If there’s one downside to digital storage, it’s the short lifespan. Despite technology’s best efforts, digital storage beyond 50 years is extremely difficult. [Robert Grass, et al.], researchers from the Swiss Federal Institute of Technology in Zurich, decided to address the issue with DNA. The same stuff that makes you “You” can also be used to store your entire library, and then some.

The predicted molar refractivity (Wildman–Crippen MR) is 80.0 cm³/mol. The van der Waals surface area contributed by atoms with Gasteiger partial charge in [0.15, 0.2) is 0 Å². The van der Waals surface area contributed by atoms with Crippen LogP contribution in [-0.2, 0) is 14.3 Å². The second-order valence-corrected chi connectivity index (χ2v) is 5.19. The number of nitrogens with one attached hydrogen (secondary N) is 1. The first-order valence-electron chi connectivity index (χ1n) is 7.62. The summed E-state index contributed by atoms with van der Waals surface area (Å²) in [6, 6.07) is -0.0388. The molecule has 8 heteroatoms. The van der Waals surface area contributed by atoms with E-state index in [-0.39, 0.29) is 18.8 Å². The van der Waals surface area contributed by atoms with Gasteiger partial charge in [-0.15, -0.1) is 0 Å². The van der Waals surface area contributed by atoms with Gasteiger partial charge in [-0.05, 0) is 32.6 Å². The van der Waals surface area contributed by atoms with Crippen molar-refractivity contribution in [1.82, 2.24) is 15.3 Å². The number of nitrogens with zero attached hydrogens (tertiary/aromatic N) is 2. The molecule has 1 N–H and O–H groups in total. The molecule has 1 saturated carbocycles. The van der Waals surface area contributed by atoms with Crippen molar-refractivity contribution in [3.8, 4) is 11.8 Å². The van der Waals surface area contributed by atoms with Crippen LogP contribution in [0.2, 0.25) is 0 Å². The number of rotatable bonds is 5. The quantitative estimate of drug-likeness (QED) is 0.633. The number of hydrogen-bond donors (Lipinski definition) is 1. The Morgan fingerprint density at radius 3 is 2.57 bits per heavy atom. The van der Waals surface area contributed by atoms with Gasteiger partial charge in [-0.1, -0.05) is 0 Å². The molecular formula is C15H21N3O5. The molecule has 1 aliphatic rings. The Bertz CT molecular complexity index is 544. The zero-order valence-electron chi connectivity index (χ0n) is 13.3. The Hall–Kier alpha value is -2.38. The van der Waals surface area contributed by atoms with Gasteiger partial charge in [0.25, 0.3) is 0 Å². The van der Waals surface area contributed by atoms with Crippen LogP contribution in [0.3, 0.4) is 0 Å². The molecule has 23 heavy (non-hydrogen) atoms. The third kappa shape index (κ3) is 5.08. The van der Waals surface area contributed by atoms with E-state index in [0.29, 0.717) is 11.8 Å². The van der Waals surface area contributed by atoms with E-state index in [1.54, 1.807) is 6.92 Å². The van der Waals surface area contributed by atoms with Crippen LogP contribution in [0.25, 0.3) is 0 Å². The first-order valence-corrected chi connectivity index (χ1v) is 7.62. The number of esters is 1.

As the existence of cancer shows, DNA is not always replicated perfectly. A single mismatch, addition, or omission of a base pair can wreak havoc on an organism. [Grass, et al.] realized that for long-term storage capability, error-correction was necessary. They decided to use Reed-Solomon codes, which have been utilized in error-correction for many storage formats from CDs to QR codes to satellite communication. Starting with uncompressed digital text files of the Swiss Federal Charter from 1291 and the English translation of the Archimedes Palimpsest, they mapped every two bytes to three elements in a Galois field. Each element was then encoded to a specific codon, a triplet of nucleotides. In addition, two levels of redundancy were employed, creating outer- and inner- codes for error recovery. Since long DNA is very difficult to synthesize (and pricier), the final product was 4991 DNA segments of 158 nucleotides each (39 codons plus primers).